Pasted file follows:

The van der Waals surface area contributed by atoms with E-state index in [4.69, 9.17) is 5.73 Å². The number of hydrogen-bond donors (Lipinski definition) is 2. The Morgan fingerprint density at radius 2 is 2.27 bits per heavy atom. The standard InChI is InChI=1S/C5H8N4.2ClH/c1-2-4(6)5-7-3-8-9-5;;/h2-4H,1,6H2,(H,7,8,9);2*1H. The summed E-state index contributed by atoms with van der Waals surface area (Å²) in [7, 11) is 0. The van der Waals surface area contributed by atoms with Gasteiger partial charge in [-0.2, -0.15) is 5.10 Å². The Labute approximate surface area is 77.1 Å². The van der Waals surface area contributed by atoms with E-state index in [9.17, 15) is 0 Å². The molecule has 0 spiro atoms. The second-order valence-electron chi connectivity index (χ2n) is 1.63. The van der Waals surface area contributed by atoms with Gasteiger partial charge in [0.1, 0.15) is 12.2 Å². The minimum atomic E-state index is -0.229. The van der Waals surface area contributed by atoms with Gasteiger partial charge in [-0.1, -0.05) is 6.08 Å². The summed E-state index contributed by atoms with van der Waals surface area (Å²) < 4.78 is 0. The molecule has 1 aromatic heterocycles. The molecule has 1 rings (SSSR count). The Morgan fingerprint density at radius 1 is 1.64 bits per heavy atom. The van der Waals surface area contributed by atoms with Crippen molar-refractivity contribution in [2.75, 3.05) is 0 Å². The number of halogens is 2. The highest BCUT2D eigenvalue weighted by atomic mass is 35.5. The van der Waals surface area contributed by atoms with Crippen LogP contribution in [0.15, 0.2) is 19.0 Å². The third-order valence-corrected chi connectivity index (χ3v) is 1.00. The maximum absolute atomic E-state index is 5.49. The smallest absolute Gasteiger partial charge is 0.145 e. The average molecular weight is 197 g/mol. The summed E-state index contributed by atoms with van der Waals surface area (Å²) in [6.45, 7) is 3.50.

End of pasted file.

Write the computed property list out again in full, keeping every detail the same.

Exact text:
The van der Waals surface area contributed by atoms with E-state index in [4.69, 9.17) is 5.73 Å². The number of hydrogen-bond donors (Lipinski definition) is 2. The Morgan fingerprint density at radius 2 is 2.27 bits per heavy atom. The standard InChI is InChI=1S/C5H8N4.2ClH/c1-2-4(6)5-7-3-8-9-5;;/h2-4H,1,6H2,(H,7,8,9);2*1H. The summed E-state index contributed by atoms with van der Waals surface area (Å²) in [7, 11) is 0. The van der Waals surface area contributed by atoms with Gasteiger partial charge in [-0.2, -0.15) is 5.10 Å². The Labute approximate surface area is 77.1 Å². The van der Waals surface area contributed by atoms with E-state index in [9.17, 15) is 0 Å². The molecule has 0 spiro atoms. The second-order valence-electron chi connectivity index (χ2n) is 1.63. The van der Waals surface area contributed by atoms with Gasteiger partial charge in [0.1, 0.15) is 12.2 Å². The minimum atomic E-state index is -0.229. The van der Waals surface area contributed by atoms with Gasteiger partial charge in [-0.1, -0.05) is 6.08 Å². The summed E-state index contributed by atoms with van der Waals surface area (Å²) < 4.78 is 0. The molecule has 1 aromatic heterocycles. The molecule has 1 rings (SSSR count). The Morgan fingerprint density at radius 1 is 1.64 bits per heavy atom. The van der Waals surface area contributed by atoms with Crippen molar-refractivity contribution in [2.75, 3.05) is 0 Å². The number of halogens is 2. The highest BCUT2D eigenvalue weighted by atomic mass is 35.5. The van der Waals surface area contributed by atoms with Crippen LogP contribution in [0.15, 0.2) is 19.0 Å². The third-order valence-corrected chi connectivity index (χ3v) is 1.00. The maximum absolute atomic E-state index is 5.49. The smallest absolute Gasteiger partial charge is 0.145 e. The average molecular weight is 197 g/mol. The summed E-state index contributed by atoms with van der Waals surface area (Å²) in [6.45, 7) is 3.50.